Wednesday, September 17, 2014

Vintage Quilt Photobomb and a Turkey


All the quilts shown here belong to my husband's family. They were on loan awaiting a cloudy day to photograph. It gave me time to get to know them, and fall in love with this one most of all. I love every inch of this quilt! It has a lurid history that we are too proper to get in to here, but let it suffice to say, I think it's to die for. It's the ultimate Eye Candy. There's no firm date, but the family history puts it around the 1930's, and it appears to be made without a batting layer.














Dresden Plate with scalloped edges










This is a half of a quilt. The story goes like this. My mother-in-law asked her then mother-in-law if she had any blankets for junior sized beds. The older mother-in-law then took shears and cut an embroidered quilt down the middle! 

GASP! 
It was well used then.










This quilt is paper thin from use, but still beautiful.








Grandad slept on this side, and his whiskers wore out the edges.



I thought this was an appropriate day for a photobomb. (Since my kids had to explain the word to me, I'll tell you. It's just a lot of pictures!) And to credit the maker, all the quilts, with the exception of the first, were made by one talented woman, my husband's grandmother, Mrs. Jane Stocker. She is gone many years, but we remember her in her quilts.

Yesterday I sewed before breakfast, and then we made time to play hooky at the Tuscarawas County Fair in Dover, Ohio. This guy was out walking around while his person cleaned his cage. Don't you love the red and blue tones?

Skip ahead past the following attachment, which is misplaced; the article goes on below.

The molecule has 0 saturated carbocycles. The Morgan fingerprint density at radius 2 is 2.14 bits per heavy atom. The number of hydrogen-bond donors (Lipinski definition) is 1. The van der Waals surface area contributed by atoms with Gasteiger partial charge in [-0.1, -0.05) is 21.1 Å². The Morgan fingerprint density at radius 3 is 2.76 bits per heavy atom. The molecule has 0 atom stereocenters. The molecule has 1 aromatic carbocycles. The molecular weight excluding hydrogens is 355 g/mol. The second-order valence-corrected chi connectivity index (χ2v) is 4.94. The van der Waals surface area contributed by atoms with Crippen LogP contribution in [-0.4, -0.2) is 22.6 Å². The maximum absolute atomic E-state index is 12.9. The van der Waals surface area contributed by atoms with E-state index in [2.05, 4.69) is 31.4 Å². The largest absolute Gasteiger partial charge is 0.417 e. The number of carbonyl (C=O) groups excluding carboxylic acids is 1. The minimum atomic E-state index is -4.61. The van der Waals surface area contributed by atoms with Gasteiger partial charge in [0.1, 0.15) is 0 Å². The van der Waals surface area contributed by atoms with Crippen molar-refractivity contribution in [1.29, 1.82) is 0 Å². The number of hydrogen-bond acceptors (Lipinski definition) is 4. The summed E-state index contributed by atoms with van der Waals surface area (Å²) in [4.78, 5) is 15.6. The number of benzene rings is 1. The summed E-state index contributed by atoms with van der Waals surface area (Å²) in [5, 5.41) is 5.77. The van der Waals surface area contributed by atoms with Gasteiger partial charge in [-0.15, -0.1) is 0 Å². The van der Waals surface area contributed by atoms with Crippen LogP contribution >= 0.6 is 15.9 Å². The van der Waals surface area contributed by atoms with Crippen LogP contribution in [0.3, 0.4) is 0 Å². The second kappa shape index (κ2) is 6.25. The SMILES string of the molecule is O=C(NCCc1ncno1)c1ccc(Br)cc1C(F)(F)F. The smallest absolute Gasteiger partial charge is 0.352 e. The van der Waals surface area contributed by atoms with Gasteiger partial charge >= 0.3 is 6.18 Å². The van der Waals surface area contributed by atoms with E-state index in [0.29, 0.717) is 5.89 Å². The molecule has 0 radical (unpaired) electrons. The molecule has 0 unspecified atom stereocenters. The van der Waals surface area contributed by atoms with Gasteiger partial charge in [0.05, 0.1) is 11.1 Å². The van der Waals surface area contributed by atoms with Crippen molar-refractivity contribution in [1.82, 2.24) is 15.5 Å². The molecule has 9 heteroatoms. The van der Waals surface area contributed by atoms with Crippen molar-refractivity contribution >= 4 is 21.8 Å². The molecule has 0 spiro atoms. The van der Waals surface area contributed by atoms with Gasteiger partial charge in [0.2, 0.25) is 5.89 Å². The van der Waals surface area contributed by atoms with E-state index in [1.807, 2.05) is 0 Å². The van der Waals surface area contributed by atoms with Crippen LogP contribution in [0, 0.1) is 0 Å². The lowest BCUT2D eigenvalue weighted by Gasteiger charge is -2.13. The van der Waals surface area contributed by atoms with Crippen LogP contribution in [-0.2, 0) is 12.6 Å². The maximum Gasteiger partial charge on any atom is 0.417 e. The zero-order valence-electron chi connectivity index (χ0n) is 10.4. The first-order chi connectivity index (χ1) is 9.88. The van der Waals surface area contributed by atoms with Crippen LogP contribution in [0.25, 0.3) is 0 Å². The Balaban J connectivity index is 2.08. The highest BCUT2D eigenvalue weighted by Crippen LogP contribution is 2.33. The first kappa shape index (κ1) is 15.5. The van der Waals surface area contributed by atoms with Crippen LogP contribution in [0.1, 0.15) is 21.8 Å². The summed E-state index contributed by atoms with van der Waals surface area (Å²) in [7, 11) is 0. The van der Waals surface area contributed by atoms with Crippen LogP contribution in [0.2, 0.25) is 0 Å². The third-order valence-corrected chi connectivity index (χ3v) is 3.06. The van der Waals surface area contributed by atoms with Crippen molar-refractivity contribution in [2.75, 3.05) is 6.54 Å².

We went early and ate at the Grange, and were home by noon with a dozen pork burgers. The 4H judging was in full swing with all it's glory. Lop-eared bunnies and behemoth steers were passively waiting their turn. The fair is very small, so it doesn't take long to cover, but we took our time in the quilt area. There should always time to look at quilts. I couldn't get any great pictures in the building, so I thought I would snap you some pictures of several family quilts I have on loan at home. 

Outside lighting might have been better, but I didn't think even hanging some of these quilts would be a good idea. A few are very old, very thin, and as you can tell, very loved. Many are worn on the top left side where Grandad's whiskers rubbed them thin. Some are patched now, but we still treasure them. I do hope you enjoy this.

And now, Doxie girls, let's go finish the 3rd Shooting Star block.


Linking up with~

1 comment:

  1. Love those quilts! Especially that 1930s Wedding Ring - wow. Never seen a turkey with a blue wattle before. Thanks for sharing and Happy Thanksgiving to you and yours, Julie.

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